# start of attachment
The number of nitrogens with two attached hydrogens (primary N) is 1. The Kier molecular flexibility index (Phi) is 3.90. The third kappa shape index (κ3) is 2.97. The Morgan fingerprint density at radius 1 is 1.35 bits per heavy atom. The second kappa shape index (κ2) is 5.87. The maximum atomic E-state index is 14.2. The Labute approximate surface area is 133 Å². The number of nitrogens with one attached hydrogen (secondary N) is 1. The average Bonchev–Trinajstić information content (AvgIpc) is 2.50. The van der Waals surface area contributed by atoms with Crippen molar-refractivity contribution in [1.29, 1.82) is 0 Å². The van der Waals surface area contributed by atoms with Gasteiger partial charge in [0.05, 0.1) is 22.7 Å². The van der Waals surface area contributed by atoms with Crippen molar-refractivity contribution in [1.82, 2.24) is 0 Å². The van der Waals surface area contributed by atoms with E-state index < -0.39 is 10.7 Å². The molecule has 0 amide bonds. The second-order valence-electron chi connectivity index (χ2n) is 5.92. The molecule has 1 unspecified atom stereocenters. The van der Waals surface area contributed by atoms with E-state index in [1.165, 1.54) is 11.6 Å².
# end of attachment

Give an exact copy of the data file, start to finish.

The number of nitrogens with two attached hydrogens (primary N) is 1. The Kier molecular flexibility index (Phi) is 3.90. The third kappa shape index (κ3) is 2.97. The Morgan fingerprint density at radius 1 is 1.35 bits per heavy atom. The second kappa shape index (κ2) is 5.87. The maximum atomic E-state index is 14.2. The Labute approximate surface area is 133 Å². The number of nitrogens with one attached hydrogen (secondary N) is 1. The average Bonchev–Trinajstić information content (AvgIpc) is 2.50. The van der Waals surface area contributed by atoms with Crippen molar-refractivity contribution in [1.29, 1.82) is 0 Å². The van der Waals surface area contributed by atoms with Gasteiger partial charge in [0.05, 0.1) is 22.7 Å². The van der Waals surface area contributed by atoms with Crippen molar-refractivity contribution in [1.82, 2.24) is 0 Å². The van der Waals surface area contributed by atoms with E-state index < -0.39 is 10.7 Å². The molecule has 0 amide bonds. The second-order valence-electron chi connectivity index (χ2n) is 5.92. The molecule has 1 unspecified atom stereocenters. The van der Waals surface area contributed by atoms with E-state index in [1.165, 1.54) is 11.6 Å².